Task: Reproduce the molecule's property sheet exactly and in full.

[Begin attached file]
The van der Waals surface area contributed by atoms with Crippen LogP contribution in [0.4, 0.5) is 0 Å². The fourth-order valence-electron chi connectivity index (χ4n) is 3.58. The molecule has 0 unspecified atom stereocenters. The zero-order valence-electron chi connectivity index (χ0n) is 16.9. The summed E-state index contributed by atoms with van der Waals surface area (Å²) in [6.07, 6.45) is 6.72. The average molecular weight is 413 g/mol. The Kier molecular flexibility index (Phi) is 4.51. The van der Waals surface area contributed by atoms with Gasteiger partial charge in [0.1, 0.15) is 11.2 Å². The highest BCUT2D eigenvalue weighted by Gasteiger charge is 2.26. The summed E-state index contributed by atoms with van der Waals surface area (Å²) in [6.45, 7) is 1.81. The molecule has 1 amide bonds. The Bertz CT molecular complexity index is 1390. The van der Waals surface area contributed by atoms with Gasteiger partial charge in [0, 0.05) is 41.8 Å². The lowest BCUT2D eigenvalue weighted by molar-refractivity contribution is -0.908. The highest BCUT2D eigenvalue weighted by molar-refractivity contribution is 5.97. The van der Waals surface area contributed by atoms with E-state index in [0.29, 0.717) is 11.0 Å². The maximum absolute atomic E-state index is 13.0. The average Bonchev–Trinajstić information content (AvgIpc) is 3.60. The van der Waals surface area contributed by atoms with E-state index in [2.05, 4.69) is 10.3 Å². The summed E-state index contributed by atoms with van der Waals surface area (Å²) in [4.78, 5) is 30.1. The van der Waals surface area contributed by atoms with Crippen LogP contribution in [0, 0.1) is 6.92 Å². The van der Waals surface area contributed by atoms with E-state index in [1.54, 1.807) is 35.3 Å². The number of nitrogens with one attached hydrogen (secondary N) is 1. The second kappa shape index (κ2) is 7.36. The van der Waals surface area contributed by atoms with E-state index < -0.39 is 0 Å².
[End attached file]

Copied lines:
The van der Waals surface area contributed by atoms with Crippen LogP contribution in [0.4, 0.5) is 0 Å². The fourth-order valence-electron chi connectivity index (χ4n) is 3.58. The molecule has 0 unspecified atom stereocenters. The zero-order valence-electron chi connectivity index (χ0n) is 16.9. The summed E-state index contributed by atoms with van der Waals surface area (Å²) in [6.07, 6.45) is 6.72. The average molecular weight is 413 g/mol. The Kier molecular flexibility index (Phi) is 4.51. The van der Waals surface area contributed by atoms with Gasteiger partial charge in [0.1, 0.15) is 11.2 Å². The highest BCUT2D eigenvalue weighted by Gasteiger charge is 2.26. The summed E-state index contributed by atoms with van der Waals surface area (Å²) in [6.45, 7) is 1.81. The molecule has 1 amide bonds. The Bertz CT molecular complexity index is 1390. The van der Waals surface area contributed by atoms with Gasteiger partial charge in [0, 0.05) is 41.8 Å². The lowest BCUT2D eigenvalue weighted by molar-refractivity contribution is -0.908. The highest BCUT2D eigenvalue weighted by molar-refractivity contribution is 5.97. The van der Waals surface area contributed by atoms with E-state index in [0.29, 0.717) is 11.0 Å². The maximum absolute atomic E-state index is 13.0. The average Bonchev–Trinajstić information content (AvgIpc) is 3.60. The van der Waals surface area contributed by atoms with E-state index in [2.05, 4.69) is 10.3 Å². The summed E-state index contributed by atoms with van der Waals surface area (Å²) in [4.78, 5) is 30.1. The van der Waals surface area contributed by atoms with Crippen LogP contribution in [0, 0.1) is 6.92 Å². The van der Waals surface area contributed by atoms with E-state index in [1.54, 1.807) is 35.3 Å². The number of nitrogens with one attached hydrogen (secondary N) is 1. The second kappa shape index (κ2) is 7.36. The van der Waals surface area contributed by atoms with E-state index < -0.39 is 0 Å².